Organic and biodynamic wines share the same organic practices, such as avoiding pesticides and fertilizers. Let’s find out more!
In recent years, there has been a significant increase in public awareness of organic products and healthy eating habits. The growing demand for natural and organic products on the market shows that people today care a lot about what they consume and how it affects their well-being.
Ecological market trends also affect the world of wine, and this is particularly important for wine lovers who tend to consume a glass of their favorite wine daily during lunch or dinner.
One thing is certain: once you decide to abandon the usual type of wine and all those flavors and aromas that make your mouth water, you have to be ready for a slightly different taste, the taste of nature itself.
As the name suggests, organic wine is made from organically produced grapes according to the strict regulations and principles of organic farming. This implies that the use of synthetic fertilizers, herbicides or pesticides is strictly prohibited and controlled by ECOCERT in Europe and the United States Department of Agriculture (USDA). To be labeled as “organic wine” it is necessary to satisfy a long list of rules and requirements issued by the agricultural governing body of the producer country.
How is it produced?
Organic winemakers use alternative methods to protect grapes from pests, such as introducing beneficial insects to crops and using “herbicides” such as sheep and chickens to protect crops from weeds. Furthermore, the method of covering the crops and the use of compost in the vineyards have a great influence on the essential and beneficial nutrients of the grapes, but also on the physical, chemical and biological sphere of soil health and on the quality of the grapes. Cover crops are placed between the rows and serve to attract beneficial insects that improve the quality of the soil and plants.
No added sulphites are allowed
These are chemical compounds naturally present in the wine fermentation process. However, sulfites are commonly added by winemakers to increase the shelf life and aging flavor we love in wine. If the wine is produced according to organic rules and regulations, but contains added sulfites, it is labeled as wine made from organic grapes, but it is not an organic wine.
The use of GMOs is not allowed
Grapes grown organically cannot contain genetically modified organisms (GMOs). Furthermore, the vineyard where the organic grapes grow must be clean, without synthetic fertilizers or pesticides, at least three years before the organic grape harvest. All ingredients added to wine must be of organic origin, while non-organic ingredients must not exceed 5% of the wine content and must be listed on the National List of Allowed and Prohibited Substances.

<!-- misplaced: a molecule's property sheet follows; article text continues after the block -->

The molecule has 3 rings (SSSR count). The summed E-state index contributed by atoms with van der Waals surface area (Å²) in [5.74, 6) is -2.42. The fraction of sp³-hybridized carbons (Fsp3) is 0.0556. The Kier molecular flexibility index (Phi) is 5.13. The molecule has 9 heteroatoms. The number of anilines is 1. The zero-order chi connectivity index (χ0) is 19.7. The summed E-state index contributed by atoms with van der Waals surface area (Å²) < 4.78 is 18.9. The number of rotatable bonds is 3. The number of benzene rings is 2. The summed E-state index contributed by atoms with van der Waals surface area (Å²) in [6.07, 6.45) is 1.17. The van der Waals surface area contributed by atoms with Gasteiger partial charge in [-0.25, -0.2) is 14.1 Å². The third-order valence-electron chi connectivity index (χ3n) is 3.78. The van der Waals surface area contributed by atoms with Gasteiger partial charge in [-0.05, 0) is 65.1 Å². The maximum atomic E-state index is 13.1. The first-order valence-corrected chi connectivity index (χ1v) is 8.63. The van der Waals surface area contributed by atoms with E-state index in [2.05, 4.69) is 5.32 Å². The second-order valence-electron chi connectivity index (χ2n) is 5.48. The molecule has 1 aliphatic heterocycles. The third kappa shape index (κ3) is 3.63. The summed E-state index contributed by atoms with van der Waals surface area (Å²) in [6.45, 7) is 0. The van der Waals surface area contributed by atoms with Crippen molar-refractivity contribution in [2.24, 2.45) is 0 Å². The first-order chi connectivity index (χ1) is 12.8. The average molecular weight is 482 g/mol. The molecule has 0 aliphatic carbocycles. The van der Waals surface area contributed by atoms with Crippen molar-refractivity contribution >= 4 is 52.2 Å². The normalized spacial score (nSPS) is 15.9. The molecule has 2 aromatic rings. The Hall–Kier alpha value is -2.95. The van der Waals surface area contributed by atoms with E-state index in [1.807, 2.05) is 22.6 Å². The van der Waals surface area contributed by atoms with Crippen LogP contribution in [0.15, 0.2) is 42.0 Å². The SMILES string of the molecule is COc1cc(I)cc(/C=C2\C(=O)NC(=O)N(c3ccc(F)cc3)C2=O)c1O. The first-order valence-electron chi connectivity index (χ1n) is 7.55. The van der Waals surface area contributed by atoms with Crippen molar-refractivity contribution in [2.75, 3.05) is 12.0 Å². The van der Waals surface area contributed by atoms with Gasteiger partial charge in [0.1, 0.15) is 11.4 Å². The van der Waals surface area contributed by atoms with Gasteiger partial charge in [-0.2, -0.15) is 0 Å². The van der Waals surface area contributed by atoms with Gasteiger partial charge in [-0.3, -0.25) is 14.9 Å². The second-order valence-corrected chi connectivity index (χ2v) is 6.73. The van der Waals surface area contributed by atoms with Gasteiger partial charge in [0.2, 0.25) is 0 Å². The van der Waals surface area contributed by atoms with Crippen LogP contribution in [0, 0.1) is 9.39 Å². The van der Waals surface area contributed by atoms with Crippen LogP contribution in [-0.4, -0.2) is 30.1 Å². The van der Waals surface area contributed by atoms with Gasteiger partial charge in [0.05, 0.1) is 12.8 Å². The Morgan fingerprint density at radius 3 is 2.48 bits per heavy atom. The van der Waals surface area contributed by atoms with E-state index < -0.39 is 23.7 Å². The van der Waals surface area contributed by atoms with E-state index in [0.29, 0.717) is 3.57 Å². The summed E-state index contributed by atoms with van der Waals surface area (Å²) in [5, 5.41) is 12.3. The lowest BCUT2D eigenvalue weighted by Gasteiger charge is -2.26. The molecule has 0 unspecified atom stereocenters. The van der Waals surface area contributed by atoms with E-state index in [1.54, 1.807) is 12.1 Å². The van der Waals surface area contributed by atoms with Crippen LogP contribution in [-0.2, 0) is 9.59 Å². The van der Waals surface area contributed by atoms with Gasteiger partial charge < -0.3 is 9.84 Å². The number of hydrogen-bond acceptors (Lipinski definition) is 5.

Also read Organic Wines to see the best organic wineries and their products around the world.
Biodynamic viticulture is a method developed by the Austrian philosopher Rudolf Steiner in the 1920s. The philosopher focused on creating an entire fertile ecosystem and using an astronomical calendar to mark the different stages of cultivation, including harvesting, pruning, irrigation and resting the vineyard. Furthermore, this biodynamic concept is linked to the four elements: earth, fire, water and ear. Steiner’s idea involved the creation of a balanced and harmonious agricultural ecosystem.
Biodynamic winemaking follows all the principles of organic farming, but with a step more than the latter, as it offers a different and holistic approach to agriculture, with greater attention to the soil, the local climate and cultivation techniques to produce grapes in ideal conditions. These practices also include preparing the fertilization process using compost-filled cow horns buried in vineyards. Biodynamic wines contain an official seal of Demeter International, the largest certification organization of biodynamic agriculture represented by 45 countries in the world. European biodynamic wines contain the Biodyvin seal, which represents only European wineries.
The difference between organic and biodynamic wine
Organic and biodynamic wines share the same organic practices, such as avoiding pesticides and artificial fertilizers. However, biodynamic wines may contain an amount of added sulfites that does not meet USDA standards for certified organic wines. Therefore, not all organic wines are biodynamic, while many biodynamic wines are also organic.
The Most Popular Biodynamic Cellars
Generally, natural wines are produced with the earliest and oldest winemaking methods. As there are no strict rules or standard certifications, each winemaker determines their own method of growing, fermenting and bottling natural wine. Usually, the grapes are harvested by hand and pressed by hand. Natural wines do not contain chemical additives during the winemaking process, but are spontaneously fermented with indigenous yeasts.
Natural wines are not filtered, have no altered tastes or added aromas, and therefore have a cloudy appearance and sometimes a strong sulphurous smell. In most cases, natural wines are not aged in oak, so they have a short life and are produced in smaller quantities.
Natural wines have a sour taste, reminiscent of the notes of cider or kombucha. This is because natural wine is a simple fermented grape juice with a few other additions.
VinNatur, the Italian association for the production of natural wines, organizes every year “The VinNatur Tasting” in Gambellara, Veneto. It is one of the largest natural wine events in Europe. Here you can taste a series of high quality natural wines that will change the conception of natural wines and their “strange” taste and aroma.